As a result of an answer in a previous question of mine I am trying to translate M-RET in C-u C-RET using the following code:

(define-key key-translation-map (kbd "M-RET") (kbd "C-u C-RET"))

I have used the same code to translate other functions and it worked flawlessly so I don't know what is wrong with it. Does anyone?

2 Answers 2


I don't know what is wrong with using key-translation-map (I hope somebody else will chime in). My guess is that it makes Emacs look up the binding of C-u C-RET, not C-RET with a prefix argument.

This alternative seems to work, though:

(global-set-key (kbd "M-RET") (kbd "C-u C-<return>"))
  • Ok that works fine! Thank you. Let's wait for someone to explain why my solution didn't work...
    – Adam
    Nov 23, 2014 at 0:18

The input translation maps (input-decode-map, local-function-key-map, function-key-map, key-translation-map) apply only within a key sequence. While you can specify multiple keys in the output of the translation, they'll only be counted towards binding.

For example, consider:

(define-key key-translation-map [f12] [?\C-x ?\C-f ?a])
(define-key key-translation-map [f11] [?\C-u C-return])
(define-key key-translation-map [f10] "abc")

F12 is translated to C-x C-f a. The key sequence C-x C-f is bound to find-file, so pressing F12 will invoke find-file, and the extra a input event will be discarded. Similarly, F11 is translated to C-u C-return, which invokes universal-argument and discards the extraneous event C-return. Pressing F10 invokes the command bound to a, which is self-insert-command; the character c is actually inserted, because self-insert-command inserts the character based on the last input event.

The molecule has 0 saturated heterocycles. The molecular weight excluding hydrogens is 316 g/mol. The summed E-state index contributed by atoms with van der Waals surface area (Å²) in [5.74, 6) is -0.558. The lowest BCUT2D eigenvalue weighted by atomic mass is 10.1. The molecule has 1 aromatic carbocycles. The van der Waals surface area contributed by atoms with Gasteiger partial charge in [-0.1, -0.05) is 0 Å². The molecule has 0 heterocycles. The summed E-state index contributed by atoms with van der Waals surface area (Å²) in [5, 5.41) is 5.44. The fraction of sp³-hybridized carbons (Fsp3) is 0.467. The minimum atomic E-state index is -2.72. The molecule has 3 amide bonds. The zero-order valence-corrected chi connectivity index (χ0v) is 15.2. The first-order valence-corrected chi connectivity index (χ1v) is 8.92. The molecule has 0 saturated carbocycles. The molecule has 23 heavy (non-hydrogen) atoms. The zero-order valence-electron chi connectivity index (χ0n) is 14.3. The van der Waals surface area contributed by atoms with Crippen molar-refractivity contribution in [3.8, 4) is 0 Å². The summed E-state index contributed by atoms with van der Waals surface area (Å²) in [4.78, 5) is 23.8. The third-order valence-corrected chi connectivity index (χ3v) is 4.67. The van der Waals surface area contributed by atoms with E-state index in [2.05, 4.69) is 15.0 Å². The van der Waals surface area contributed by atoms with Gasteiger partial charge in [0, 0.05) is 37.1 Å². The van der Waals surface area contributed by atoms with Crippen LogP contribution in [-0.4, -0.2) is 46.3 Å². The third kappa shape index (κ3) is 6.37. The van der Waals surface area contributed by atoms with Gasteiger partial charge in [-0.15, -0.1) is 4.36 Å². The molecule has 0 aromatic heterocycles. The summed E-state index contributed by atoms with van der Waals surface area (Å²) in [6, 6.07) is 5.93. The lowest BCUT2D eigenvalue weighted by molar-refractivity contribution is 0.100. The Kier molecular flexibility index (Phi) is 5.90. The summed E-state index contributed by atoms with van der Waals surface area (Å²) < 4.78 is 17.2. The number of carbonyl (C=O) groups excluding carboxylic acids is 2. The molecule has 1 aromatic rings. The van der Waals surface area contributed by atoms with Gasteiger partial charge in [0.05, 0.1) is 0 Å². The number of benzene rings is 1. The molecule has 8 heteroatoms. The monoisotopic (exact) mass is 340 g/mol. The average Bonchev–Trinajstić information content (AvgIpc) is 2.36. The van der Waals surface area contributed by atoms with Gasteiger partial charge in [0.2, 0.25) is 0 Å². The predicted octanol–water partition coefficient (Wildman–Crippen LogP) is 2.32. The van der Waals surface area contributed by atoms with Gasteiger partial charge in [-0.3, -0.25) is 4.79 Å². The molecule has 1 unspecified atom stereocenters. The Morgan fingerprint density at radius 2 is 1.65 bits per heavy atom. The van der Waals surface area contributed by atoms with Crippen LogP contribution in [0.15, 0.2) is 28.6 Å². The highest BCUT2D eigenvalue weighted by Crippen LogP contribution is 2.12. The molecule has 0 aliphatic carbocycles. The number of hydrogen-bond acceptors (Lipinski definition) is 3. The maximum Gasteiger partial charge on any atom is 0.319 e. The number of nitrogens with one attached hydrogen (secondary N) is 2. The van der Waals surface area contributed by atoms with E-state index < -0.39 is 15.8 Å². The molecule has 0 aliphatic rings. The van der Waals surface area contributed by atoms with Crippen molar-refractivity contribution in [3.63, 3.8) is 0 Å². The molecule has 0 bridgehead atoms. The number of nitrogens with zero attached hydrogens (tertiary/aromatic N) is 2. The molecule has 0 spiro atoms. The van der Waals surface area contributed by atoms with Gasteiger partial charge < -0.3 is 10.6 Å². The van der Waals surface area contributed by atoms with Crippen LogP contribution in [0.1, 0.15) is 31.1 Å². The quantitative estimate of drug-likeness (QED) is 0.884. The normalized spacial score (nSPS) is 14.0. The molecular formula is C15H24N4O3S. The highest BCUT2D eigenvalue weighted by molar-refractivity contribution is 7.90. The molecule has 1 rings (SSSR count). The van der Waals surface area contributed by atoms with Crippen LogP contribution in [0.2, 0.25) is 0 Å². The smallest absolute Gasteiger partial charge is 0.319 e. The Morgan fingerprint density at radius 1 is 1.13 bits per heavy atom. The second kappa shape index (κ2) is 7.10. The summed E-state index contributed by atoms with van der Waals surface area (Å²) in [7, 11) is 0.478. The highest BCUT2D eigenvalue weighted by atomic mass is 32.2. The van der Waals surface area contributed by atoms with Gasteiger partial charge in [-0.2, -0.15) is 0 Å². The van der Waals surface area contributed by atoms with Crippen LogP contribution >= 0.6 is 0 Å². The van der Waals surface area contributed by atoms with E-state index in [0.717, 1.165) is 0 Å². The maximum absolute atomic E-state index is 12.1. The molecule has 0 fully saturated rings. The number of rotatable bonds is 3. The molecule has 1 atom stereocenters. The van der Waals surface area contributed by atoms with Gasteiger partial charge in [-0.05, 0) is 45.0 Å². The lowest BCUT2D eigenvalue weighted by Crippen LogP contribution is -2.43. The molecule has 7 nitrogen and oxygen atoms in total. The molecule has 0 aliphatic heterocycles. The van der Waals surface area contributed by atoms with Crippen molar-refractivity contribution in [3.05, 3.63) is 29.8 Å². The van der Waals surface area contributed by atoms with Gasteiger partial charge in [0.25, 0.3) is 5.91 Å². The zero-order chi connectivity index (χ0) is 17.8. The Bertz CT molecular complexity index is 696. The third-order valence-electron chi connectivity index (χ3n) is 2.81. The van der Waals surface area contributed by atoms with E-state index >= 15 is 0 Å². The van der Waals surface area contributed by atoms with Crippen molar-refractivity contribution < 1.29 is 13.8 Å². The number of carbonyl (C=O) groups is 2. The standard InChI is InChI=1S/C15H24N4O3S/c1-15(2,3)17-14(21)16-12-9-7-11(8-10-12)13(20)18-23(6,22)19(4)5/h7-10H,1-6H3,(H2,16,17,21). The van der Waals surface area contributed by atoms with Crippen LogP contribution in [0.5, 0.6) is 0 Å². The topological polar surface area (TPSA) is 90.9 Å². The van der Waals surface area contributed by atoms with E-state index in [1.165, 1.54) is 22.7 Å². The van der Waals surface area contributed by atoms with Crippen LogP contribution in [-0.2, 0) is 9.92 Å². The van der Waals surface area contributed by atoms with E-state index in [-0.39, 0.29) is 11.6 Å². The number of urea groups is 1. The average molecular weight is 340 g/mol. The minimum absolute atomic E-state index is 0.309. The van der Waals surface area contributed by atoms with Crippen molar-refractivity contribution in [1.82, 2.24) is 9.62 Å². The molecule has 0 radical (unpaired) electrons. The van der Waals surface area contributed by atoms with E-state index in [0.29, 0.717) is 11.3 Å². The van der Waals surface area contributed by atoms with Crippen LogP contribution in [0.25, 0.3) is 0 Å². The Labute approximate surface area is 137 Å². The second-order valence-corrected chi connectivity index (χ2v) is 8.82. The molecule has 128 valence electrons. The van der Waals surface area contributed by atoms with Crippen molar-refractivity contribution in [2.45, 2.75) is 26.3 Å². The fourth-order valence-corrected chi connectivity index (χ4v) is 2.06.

If you want M-RET to be equivalent to C-u C-return in all contexts where M-RET is not bound, then you can bind it in the global keymap. In keymaps other than the translation maps, if the binding for a key is an array of events (such as constructed by kbd) or a string, then the binding is interpreted as a sequence of events to replay — a macro. Note that C-RET isn't normally generated; Ctrl+Return is C-return.

(global-set-key (kbd "M-RET") (kbd "C-u C-<return>"))

Given that C-return is not globally bound by default, it would probably make more sense to define M-RET in the mode where you want to use it. It would be clearer to bind M-RET to a function which does whatever you want — if C-return invokes foo-frobnicate then you might do something like

(defun foo-frobnicate-harder ()
  (frobnicate t))
(define-key foo-mode-map (kbd "M-RET") 'foo-frobnicate-harder)

If you really want M-RET to be equivalent to C-u C-return in every context, you can stuff events into unread-command-events — see Simulating mouse operations with keyboard for an example.


Your Answer

By clicking “Post Your Answer”, you agree to our terms of service and acknowledge that you have read and understand our privacy policy and code of conduct.

Not the answer you're looking for? Browse other questions tagged or ask your own question.